It’s the most profound experience of my life, so I don’t even know whether I can articulate that for you. Now that I am a mother, I don’t think anything I could say could actually really explain how it feels. Until you become a parent, there’s no real understanding.
The subject of mental illness is a sensitive one. Because you’re approaching dissociative identity disorder with a fairly light tone, are you concerned about offending that community?
That was something I questioned before signing on to be a part of this show. It is a comedy, but it’s also incredibly deep and moving. It questions the reality of DID and how it affects both Tara and her family. It’s very much respectful of that illness and never makes fun of it. More than anything, I think it will shed some light on the DID community.
You haven’t appeared on a New York stage since 2001, when you got a Tony nomination for playing Queenie in Michael John LaChiusa and George C. Wolfe’s The Wild Party. Did your reportedly negative experience with costar Mandy Patinkin turn you off Broadway forever?
I’d love to return and do something that’s maybe a little more… agreeable. [Laughs] If I can just set the record straight, working on a new musical with those writers was a complete eye-opener and really satisfying, but there were just… certain cast members who let down the morale and unity of the other actors, which was a bit of a downer. That was very diplomatic of me, wasn’t it?
You played a lesbian baton-twirler in the 1994 Australian short film This Marching Girl Thing. What was your earliest exposure to gay people?
I danced when I was younger, and two of my best male friends from school — I’m still very close to them — were quite camp, and I kind of wondered. By the time we were 15, it was quite clear that they were gay.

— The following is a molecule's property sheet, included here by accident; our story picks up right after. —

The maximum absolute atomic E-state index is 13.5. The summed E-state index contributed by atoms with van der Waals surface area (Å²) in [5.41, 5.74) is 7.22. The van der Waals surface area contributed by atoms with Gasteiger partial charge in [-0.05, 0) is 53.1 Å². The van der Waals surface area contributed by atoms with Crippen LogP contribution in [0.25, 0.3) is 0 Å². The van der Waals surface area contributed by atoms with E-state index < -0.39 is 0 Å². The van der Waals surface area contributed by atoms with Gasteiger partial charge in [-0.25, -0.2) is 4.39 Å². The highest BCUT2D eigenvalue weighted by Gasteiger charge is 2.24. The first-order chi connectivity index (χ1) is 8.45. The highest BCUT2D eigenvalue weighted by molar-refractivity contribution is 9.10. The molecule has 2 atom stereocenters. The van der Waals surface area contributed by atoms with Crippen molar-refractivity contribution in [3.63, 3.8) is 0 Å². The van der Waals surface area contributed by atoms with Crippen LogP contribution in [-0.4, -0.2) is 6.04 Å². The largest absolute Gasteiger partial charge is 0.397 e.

And when did you first realize that the gays adored you?
I know I should say, “Do they? Oh, no, it can’t be true,” but I know it’s an absolute fact. [Laughs] It was right after Muriel’s Wedding, which is a film that spoke to a lot of people. The combination of ABBA music and my playing someone who feels like an outsider but who finds her groove was probably a small flag to the gay community.
I’ll bet you had many gay people come up to you on the street and say, “You’re terrible, Muriel.”
Still! It still happens. For a while it drove me insane, but then I realized that to be involved with a film that had that kind of long-lasting effect is really a wonderful thing. That particular job gave me a career that I was not expecting, so it changed my life in very many ways.
So if you ever need an ego boost, you should just pop into a gay bar in your hometown of Sydney.
[Laughs] Thank you! That’s a good tip. I haven’t since becoming a parent, but I’ve been to many gay clubs in my time. In fact, when we were shooting Connie and Carla, we went to a local bar where they did drag shows, and that night they dedicated the entire drag show to me and Australia, which was a complete honor and joy. I have to say, hanging out with the drag queens on set was my favorite part of working on that movie. They have an innate acerbic wit and sense of irony that doesn’t exist elsewhere. Being from Australia, which is a very dry place, I met my match with those guy-gals.
What advice would you give a drag queen who wanted to impersonate you?
Oh, God, I probably wouldn’t give any. I’d just sit back and laugh my head off.
The Advocate, March 2009 issue; extended online version.